Domestic violence doesn’t have to occur between spouses but can also affect persons who have had a child together or who live together. But can you be charged with committing domestic violence against a roommate? Not usually. Here’s why you should always disclose the full extent of your relationship to your domestic violence defense lawyer if you are accused of assaulting a roommate.
California Domestic Violence Laws
Domestic violence laws in California are defined mainly by Penal Codes 273.5 and 243(e)(1), both of which only cover physical attacks against specific people, including the defendant’s spouse or former spouse, fiance or former fiance, co-parent of their child, current or past romantic partner, or cohabitant or former cohabitant. Reading the definitions, it seems easy enough to interpret the law as protecting platonic roommates. Still, courts have consistently held that both domestic violence codes only apply to cohabitants that have had some type of romantic or sexual involvement.
According to the Penal Code, a dating relationship means frequent, intimate associations primarily characterized by the expectation of affectionate or sexual involvement independent of financial considerations. In other words, if you went on one date or repeatedly were involved with a prostitute, domestic violence charges will not apply if you are accused of physically attacking the other party. Suppose you have been accused of domestic violence by a roommate (or another person) with whom you have never been intimate. In that case, you should share this information with your attorney, as it could make a massive difference in your case.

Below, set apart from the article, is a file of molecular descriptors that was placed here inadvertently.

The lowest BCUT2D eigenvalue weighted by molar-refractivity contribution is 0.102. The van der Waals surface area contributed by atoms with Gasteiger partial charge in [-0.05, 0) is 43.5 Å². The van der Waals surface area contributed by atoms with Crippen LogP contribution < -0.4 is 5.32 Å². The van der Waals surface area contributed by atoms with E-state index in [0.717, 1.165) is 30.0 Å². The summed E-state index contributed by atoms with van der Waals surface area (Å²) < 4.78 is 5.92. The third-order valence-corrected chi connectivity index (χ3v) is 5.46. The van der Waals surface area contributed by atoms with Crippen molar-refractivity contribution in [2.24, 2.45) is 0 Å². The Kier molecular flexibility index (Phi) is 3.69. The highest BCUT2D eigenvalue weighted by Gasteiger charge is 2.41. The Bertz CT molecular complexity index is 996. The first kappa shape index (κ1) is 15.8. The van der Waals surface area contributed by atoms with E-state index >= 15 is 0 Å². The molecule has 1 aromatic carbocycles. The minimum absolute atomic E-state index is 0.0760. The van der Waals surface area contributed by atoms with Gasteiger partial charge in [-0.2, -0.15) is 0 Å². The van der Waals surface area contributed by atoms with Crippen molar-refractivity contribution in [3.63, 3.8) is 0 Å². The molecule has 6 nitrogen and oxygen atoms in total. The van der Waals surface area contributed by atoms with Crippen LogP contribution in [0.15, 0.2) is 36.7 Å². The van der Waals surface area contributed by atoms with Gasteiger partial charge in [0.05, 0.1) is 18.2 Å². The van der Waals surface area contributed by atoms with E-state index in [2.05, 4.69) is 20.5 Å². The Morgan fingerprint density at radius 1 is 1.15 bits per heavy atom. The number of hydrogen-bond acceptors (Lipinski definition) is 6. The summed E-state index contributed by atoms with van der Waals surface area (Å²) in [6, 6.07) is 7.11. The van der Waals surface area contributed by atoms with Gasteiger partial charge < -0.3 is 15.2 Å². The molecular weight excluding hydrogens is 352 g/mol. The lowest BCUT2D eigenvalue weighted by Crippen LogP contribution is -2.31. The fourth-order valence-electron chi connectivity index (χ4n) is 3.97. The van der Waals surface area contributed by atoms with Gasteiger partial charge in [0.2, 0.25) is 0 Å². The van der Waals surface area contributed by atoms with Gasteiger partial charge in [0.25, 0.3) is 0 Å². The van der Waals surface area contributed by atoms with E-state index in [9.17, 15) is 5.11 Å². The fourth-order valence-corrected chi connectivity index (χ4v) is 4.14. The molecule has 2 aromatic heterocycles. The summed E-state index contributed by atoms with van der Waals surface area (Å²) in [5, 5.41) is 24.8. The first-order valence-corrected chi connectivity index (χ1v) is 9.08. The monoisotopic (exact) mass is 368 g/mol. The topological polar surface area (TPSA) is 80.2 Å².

Blurred Lines in Domestic Violence Between Roommates Cases
When it comes to defining intimate relationships, things aren’t always so simple. Some people may think they went on dates together when the other person thinks they just went to dinner as friends or roommates. Similarly, the case can be more difficult if the parties engaged in sexual intercourse once and never did so again. In these cases, small details can be critical in helping your defense lawyer, and the courts determine if the nature of your relationship would be covered under domestic violence laws or not since domestic violence against a roommate can fall in a legal grey area when sex or dating is involved.
You Can Still be Charged with Assault or Battery
Even if you successfully argue that you had no intimate relationship with a roommate you have been accused of physically harming, you can still be charged with battery or assault. Depending on the severity of these charges, a conviction for either offense could leave you behind bars for up to four years.
If you have been accused of domestic violence against a roommate, there are ways to fight these charges, even if there may be evidence that you were intimate. The most important thing you can do is to contact Peter M. Liss as soon as possible so you can protect your rights and build the most robust possible case. Please call (760) 643-4050 to schedule a free consultation.